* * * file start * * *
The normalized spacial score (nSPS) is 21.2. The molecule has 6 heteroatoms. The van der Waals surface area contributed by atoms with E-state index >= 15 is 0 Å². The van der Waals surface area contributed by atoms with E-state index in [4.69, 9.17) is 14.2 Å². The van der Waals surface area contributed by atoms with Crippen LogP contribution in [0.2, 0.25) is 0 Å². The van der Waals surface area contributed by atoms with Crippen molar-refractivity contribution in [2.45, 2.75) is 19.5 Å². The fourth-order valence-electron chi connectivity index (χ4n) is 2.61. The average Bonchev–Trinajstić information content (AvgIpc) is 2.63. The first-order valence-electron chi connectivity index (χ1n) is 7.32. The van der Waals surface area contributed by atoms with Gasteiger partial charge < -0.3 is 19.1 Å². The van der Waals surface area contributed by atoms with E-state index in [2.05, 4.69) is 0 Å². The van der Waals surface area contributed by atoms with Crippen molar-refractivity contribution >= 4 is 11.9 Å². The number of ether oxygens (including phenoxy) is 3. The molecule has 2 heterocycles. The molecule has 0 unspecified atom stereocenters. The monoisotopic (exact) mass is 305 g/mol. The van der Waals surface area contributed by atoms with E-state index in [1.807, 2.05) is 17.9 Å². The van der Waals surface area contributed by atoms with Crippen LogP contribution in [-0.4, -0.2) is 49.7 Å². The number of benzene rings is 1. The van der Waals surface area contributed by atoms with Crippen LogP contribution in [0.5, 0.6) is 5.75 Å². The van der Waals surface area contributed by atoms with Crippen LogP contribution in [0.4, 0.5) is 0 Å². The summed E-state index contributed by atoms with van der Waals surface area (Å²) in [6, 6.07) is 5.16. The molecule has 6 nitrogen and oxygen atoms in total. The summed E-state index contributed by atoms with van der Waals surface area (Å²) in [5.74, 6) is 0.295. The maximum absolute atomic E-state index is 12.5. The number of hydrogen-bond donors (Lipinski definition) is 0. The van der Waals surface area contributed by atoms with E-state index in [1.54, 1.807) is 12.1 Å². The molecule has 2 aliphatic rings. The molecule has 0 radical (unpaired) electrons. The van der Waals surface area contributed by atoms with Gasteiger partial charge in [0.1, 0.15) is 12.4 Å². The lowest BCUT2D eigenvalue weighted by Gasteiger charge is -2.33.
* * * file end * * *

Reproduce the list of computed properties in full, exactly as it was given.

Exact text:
The normalized spacial score (nSPS) is 21.2. The molecule has 6 heteroatoms. The van der Waals surface area contributed by atoms with E-state index >= 15 is 0 Å². The van der Waals surface area contributed by atoms with E-state index in [4.69, 9.17) is 14.2 Å². The van der Waals surface area contributed by atoms with Crippen LogP contribution in [0.2, 0.25) is 0 Å². The van der Waals surface area contributed by atoms with Crippen molar-refractivity contribution in [2.45, 2.75) is 19.5 Å². The fourth-order valence-electron chi connectivity index (χ4n) is 2.61. The average Bonchev–Trinajstić information content (AvgIpc) is 2.63. The first-order valence-electron chi connectivity index (χ1n) is 7.32. The van der Waals surface area contributed by atoms with Gasteiger partial charge < -0.3 is 19.1 Å². The van der Waals surface area contributed by atoms with E-state index in [2.05, 4.69) is 0 Å². The van der Waals surface area contributed by atoms with Crippen molar-refractivity contribution >= 4 is 11.9 Å². The number of ether oxygens (including phenoxy) is 3. The molecule has 2 heterocycles. The molecule has 0 unspecified atom stereocenters. The monoisotopic (exact) mass is 305 g/mol. The van der Waals surface area contributed by atoms with E-state index in [1.807, 2.05) is 17.9 Å². The van der Waals surface area contributed by atoms with Crippen LogP contribution in [-0.4, -0.2) is 49.7 Å². The number of benzene rings is 1. The van der Waals surface area contributed by atoms with Crippen LogP contribution in [0.5, 0.6) is 5.75 Å². The van der Waals surface area contributed by atoms with Crippen LogP contribution in [0.4, 0.5) is 0 Å². The summed E-state index contributed by atoms with van der Waals surface area (Å²) in [6, 6.07) is 5.16. The molecule has 6 nitrogen and oxygen atoms in total. The summed E-state index contributed by atoms with van der Waals surface area (Å²) in [5.74, 6) is 0.295. The maximum absolute atomic E-state index is 12.5. The number of hydrogen-bond donors (Lipinski definition) is 0. The van der Waals surface area contributed by atoms with E-state index in [1.54, 1.807) is 12.1 Å². The molecule has 2 aliphatic rings. The molecule has 0 radical (unpaired) electrons. The van der Waals surface area contributed by atoms with Gasteiger partial charge in [0.1, 0.15) is 12.4 Å². The lowest BCUT2D eigenvalue weighted by Gasteiger charge is -2.33.